Edward A. Shanken writes and teaches about the entwinement of art, science, and technology with a focus on interdisciplinary practices involving new media. He is a researcher at University of Amsterdam (UvA), guest-lecturer in Comparative Arts and Media at VU University, Amsterdam, and a member of the Media Art History faculty at the Donau University in Krems, Austria. He was formerly Universitair Docent of New Media at UvA, Executive Director of the Information Science + Information Studies program at Duke University, and Professor of Art History and Media Theory at Savannah College of Art and Design. Fellowships include National Endowment for the Arts, American Council of Learned Societies, UCLA, University of Bremen, and Washington University in St. Louis. Recent and forthcoming publications include essays on art and software in the 1960s; interactivity, agency, and responsibility; sound art and ecology; art historiography, and bridging the gap between new media and contemporary art. His forthcoming book, Inventing the Future: Art, Electricity, New Media will be published in Spanish and Chinese in paper and e-text. He edited and wrote the introduction to a collection of essays by Roy Ascott, “Telematic Embrace: Visionary Theories of Art, Technology and Consciousness (University of California Press, 2003). His critically praised survey, Art and Electronic Media (Phaidon Press, 2009) has been expanded with an extensive, multimedia Online Companion.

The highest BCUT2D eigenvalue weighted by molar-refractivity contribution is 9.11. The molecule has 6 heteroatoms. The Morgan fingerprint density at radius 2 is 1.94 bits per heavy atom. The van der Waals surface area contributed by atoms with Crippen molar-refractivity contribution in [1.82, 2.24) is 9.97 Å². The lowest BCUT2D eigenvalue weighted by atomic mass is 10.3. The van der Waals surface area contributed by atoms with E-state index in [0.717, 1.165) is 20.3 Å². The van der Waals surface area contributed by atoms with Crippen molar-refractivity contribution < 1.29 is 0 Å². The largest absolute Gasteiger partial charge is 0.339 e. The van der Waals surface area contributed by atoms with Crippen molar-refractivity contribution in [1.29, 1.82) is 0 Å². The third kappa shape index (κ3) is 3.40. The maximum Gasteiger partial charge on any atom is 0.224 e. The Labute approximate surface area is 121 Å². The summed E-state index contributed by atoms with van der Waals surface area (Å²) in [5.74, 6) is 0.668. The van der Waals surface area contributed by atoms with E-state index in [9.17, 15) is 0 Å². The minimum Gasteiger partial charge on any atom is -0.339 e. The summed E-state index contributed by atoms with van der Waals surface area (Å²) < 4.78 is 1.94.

Mike Phillips is Professor of Interdisciplinary Arts at the University of Plymouth. R&D orbits digital architectures and transmedia publishing, and is manifest in a series of ‘Operating Systems’ to dynamically manifest ‘data’ as experience in order to enhance perspectives on a complex world. The Operating Systems project explores data as an abstract and invisible material that generates a dynamic mirror image of our biological, ecological and social activities. Mike Phillips is director of i-DAT.org , an Arts Research Organisation that acts as a catalyst for creative innovation across the fields of Art, Science and Technology, facilitating regional, national and international collaborations and cultural projects. As a networked organisation and ‘cultural broker’ i-DAT’s transdisciplinary agenda fosters ‘open innovation’ and knowledge exchange between companies, institutions, communities and individuals. i-DAT is developing new ‘tools’ for production, dissemination and participation that challenge traditional models of creation and consumption, and embrace the shifting relationships between audiences and cultural producers. i-DAT’s projects can be found on the i-DAT web site at: www.i-dat.org.
Frederik De Wilde acts on the border area between science, technology and art. The conceptual crux of his artistic praxis is the notions of the intangible, inaudible, invisible. It is this interstitial territory that Frederik De Wilde explores in his various works. Sometimes on the side of the technological, and often in the perceptual, conceptual, social—human—register, De Wilde’s art is grounded in the interaction between complex systems, both biological and technological. Moreover, the indistinct, diffuse, ‘fuzzy’ arena where the biological and the technological overlap and commingle is a productive and favored ground for his projects/ projections. Frederik is now working as a guest professor at Transmedia Brussels and is a permanent artist in residence at the University of Hasselt.